Plants of
South Australia
Kennedia prorepens
Leguminosae
Running Violet
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Adelaide
Arkaroola
Ceduna
Coober Pedy
Hawker
Innamincka
Marla
Marree
Mount Gambier
Oodnadatta
Renmark
Wudinna
Keith
Yunta
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Botanical art

Kath Alcock paintings: 3.

Etymology

Kennedia, named after Lewis Kennedy (1775-1818), a nurseryman at Hammersmith, near London. Prorepens means creeping, alluding to the species habit.

Distribution and status

Found in the north-western part of South Australia growing on red sand and gravelly soils. Western Australia, Northern Territory and Queensland. Native. Uncommon in South Australia. Uncommon in Queensland and Northern Territory. Common in Western Australia.
Herbarium region: North Western
NRM region: Alinytjara Wilurara
AVH map: SA distribution map (external link)

Plant description

Many-stemmed, prostrate herb with semi-woody stem somewhat pithy, to 0.5 m long; covered in hairs. Leaves with 3 leaflets, on petioles to 2 cm long, covered in short velvety hairs. Flowers violet or maroon-red in whorl-like clusters of 1-4 along a long erect stalk. Flowering between August and October. Fruits are long brown pod to 40 mm long and 6 mm wide. Seeds are brown with dark spots, reniform seed to 4 mm long. Seed embryo type is bent.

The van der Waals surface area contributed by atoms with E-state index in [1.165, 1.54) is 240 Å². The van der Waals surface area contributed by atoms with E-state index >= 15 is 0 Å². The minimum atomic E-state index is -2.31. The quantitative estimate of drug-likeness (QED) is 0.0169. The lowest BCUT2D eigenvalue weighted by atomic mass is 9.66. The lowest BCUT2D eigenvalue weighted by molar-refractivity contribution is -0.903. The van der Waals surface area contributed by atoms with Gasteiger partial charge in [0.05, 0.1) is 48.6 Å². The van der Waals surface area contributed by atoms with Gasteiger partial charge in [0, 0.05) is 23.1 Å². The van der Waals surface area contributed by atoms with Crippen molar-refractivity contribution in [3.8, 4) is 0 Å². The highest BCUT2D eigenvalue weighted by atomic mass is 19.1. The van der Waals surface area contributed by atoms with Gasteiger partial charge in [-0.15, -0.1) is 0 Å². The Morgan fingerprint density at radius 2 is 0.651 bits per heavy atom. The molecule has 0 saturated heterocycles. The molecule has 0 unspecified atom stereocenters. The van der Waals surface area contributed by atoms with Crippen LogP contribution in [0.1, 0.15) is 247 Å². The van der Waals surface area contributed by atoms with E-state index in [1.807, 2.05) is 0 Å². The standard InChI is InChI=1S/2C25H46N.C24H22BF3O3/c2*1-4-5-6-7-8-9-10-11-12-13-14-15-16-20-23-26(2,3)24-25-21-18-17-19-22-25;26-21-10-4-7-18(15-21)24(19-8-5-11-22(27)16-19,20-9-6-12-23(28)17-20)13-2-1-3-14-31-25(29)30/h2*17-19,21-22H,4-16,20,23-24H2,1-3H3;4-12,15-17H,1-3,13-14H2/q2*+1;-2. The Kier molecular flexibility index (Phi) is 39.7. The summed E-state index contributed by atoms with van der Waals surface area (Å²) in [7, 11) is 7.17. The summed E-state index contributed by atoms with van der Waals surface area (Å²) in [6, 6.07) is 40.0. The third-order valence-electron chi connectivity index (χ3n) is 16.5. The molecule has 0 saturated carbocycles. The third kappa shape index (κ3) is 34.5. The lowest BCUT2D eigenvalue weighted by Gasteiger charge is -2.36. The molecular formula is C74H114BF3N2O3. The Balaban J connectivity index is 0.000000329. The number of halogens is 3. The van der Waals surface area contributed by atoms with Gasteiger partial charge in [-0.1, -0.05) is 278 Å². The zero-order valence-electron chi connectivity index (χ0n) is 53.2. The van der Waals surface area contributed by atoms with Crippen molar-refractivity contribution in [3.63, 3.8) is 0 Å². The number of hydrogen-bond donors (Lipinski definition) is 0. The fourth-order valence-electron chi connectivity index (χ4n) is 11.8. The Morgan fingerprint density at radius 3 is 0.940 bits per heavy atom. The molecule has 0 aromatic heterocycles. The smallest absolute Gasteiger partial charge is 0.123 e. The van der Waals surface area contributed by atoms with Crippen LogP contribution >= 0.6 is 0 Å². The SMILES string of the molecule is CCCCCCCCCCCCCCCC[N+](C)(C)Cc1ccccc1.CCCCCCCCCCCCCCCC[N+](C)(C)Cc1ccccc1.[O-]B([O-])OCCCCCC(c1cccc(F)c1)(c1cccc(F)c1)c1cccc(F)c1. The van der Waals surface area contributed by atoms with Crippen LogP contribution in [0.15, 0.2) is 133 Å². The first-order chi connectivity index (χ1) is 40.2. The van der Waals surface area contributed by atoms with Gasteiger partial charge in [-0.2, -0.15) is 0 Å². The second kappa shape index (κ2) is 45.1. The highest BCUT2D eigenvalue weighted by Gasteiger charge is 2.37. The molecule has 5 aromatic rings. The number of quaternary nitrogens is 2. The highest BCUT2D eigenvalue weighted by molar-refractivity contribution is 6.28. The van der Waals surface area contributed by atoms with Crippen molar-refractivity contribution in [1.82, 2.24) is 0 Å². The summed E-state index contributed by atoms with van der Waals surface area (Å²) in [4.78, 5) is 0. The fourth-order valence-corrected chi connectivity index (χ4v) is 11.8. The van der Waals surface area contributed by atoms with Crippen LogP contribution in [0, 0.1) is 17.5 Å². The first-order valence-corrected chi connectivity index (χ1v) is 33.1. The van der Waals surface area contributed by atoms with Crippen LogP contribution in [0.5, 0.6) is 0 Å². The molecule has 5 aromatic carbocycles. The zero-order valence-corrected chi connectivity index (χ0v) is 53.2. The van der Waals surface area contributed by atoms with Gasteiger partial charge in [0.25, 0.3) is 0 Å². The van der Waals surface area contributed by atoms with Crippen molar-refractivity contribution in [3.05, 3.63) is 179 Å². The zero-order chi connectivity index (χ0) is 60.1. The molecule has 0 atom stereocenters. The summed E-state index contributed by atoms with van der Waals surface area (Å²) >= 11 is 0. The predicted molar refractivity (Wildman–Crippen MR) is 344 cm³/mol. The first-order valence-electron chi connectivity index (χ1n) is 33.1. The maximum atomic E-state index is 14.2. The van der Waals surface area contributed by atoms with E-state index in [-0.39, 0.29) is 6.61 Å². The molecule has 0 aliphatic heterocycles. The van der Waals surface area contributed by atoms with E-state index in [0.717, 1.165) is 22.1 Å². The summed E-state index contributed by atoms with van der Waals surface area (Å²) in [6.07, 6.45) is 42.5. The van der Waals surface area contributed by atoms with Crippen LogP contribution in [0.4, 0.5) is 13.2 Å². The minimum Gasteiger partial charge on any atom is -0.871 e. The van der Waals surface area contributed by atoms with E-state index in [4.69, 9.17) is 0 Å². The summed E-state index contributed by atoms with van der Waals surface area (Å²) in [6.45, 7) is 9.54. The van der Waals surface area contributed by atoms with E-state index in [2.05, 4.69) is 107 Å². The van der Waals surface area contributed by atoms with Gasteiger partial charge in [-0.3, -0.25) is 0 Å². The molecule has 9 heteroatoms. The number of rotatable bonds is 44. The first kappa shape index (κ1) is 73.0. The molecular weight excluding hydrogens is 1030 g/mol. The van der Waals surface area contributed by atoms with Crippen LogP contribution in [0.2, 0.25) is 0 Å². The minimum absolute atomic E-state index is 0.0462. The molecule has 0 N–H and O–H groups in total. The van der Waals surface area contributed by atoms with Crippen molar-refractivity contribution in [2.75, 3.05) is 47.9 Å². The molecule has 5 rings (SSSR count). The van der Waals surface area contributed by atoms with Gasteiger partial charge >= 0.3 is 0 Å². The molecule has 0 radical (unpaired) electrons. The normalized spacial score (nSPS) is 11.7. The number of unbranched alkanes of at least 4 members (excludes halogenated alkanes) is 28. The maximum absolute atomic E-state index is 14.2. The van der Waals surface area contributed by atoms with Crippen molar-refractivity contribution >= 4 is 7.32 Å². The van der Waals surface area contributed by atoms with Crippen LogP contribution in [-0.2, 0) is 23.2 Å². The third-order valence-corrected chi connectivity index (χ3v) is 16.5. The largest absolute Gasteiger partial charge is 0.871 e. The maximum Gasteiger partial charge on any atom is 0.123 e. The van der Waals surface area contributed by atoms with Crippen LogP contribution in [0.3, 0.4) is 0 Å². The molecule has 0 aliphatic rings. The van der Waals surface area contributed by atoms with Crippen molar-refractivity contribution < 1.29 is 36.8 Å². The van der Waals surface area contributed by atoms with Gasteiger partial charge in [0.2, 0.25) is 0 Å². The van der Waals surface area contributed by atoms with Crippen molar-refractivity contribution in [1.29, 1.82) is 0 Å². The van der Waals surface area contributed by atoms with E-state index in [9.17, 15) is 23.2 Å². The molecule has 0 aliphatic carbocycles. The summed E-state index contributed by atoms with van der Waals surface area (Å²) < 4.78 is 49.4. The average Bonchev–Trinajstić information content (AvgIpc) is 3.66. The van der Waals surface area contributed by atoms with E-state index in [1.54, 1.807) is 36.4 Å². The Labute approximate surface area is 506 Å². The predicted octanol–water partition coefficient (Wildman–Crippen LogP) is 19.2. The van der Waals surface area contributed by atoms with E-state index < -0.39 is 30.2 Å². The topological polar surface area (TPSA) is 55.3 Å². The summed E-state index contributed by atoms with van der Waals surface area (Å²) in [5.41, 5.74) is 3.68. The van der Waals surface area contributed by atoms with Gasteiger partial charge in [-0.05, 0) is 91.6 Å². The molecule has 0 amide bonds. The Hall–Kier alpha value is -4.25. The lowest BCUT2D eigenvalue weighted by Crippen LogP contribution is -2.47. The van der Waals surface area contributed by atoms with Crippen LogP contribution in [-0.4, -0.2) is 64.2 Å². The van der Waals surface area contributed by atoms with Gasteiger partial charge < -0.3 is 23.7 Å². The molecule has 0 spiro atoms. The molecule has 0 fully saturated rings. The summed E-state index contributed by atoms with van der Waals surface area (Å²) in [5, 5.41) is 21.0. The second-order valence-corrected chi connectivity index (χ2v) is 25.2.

Seed collection and propagation

Collect seeds between October and December. Collect mature pods; those turning brown and containing dark hard seeds. Place the pods in a tray and cover with paper to prevent seeds popping out and leave to dry for a week. Then rub the pods with your hands to dislodge the seeds. Use a sieve to separate the unwanted material. Store the seeds with a desiccant such as dried silica beads or dry rice, in an air tight container in a cool and dry place. This species has physical dormancy that needs to be overcome for the seed to germinate (e.g. nicking or softening the seed coat).